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Would Lanvin's former creative director and fashion darling Alber Elbaz go off the beaten path and start his own label? That's certainly the hope of many inside the industry, including some with more than enough money to make this a reality, Vanessa Friedman reports for The New York Times.
Elbaz and Lanvin had a messy split late last year. The house made it clear that this was not a mutual separation — Lanvin's majority shareholder Shaw-Lan Wang wanted Elbaz out — his former employees desperately wanted him back, and Elbaz took a subtle shot at the label's business practices shortly after being let go. "[I] hope that it finds the business vision it needs to engage in the right way forward," he said in a statement
All the more reason for Elbaz to start his own label, with its own forward-thinking business model. The idea was initially posited to Friedman by the president of the Fédération Française de la Couture, Ralph Toledano. "It was always his own vision," Toledano tells the Times. "At Lanvin, what he did was Alber Elbaz for Lanvin. At Guy Laroche, it was Alber Elbaz for Guy Laroche. Now he should just do Alber Elbaz."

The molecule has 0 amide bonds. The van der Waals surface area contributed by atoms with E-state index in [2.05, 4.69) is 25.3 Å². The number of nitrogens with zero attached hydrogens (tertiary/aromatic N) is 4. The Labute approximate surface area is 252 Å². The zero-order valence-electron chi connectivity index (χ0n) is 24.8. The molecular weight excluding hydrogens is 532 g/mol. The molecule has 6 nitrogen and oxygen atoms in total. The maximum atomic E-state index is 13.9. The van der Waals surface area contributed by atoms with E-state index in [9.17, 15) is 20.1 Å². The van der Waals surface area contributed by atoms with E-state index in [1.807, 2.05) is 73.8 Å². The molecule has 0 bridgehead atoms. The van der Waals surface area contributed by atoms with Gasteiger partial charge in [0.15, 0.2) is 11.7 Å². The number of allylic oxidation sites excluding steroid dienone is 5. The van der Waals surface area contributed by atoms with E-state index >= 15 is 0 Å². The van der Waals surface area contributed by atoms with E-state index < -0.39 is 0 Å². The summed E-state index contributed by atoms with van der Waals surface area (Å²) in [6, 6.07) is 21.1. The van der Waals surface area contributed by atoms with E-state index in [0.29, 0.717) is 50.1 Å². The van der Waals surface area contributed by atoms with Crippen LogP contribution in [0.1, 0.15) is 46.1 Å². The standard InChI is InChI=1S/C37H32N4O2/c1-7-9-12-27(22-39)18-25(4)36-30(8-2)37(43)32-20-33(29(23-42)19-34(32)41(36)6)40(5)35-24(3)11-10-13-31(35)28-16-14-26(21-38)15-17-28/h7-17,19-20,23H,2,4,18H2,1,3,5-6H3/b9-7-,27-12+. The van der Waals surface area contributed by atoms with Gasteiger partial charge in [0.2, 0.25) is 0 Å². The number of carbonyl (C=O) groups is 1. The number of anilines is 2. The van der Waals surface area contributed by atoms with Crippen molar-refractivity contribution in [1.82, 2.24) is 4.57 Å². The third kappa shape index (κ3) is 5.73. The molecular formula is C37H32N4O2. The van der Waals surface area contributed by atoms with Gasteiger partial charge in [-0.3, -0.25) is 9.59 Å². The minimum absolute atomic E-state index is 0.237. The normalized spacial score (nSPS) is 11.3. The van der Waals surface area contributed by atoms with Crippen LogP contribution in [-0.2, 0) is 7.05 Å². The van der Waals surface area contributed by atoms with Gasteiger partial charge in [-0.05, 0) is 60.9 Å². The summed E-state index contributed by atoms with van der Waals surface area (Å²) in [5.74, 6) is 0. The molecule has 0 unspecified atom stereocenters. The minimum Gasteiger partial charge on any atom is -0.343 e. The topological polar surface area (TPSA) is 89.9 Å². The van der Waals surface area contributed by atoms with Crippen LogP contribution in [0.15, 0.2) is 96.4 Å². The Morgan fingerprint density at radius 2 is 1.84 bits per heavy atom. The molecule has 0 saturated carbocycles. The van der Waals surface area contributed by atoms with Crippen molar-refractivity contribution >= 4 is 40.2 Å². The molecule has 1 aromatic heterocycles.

Kim Hastreiter, an editor for Paper and a friend of Elbaz's, agrees. Marigay McKee, former Saks Fifth Avenue president, also believes that Elbaz should create his own label. McKee is engaged to someone who could make Elbaz's label a reality, the CEO of General Atlantic, who has invested in Tory Burch.
Renzo Rosso, who handles brands like Maison Margiela and Diesel, recently appeared in Business of Fashion echoing the statements of all the above. "When Elbaz said, ‘I don't have a company,' Renzo replied: ‘Make one!'" BoF writes.
But not only does Elbaz have supporters of his own label, there are many that believe that the designer and his romantic styles are a perfect fit for the still-vacant creative director job at Dior.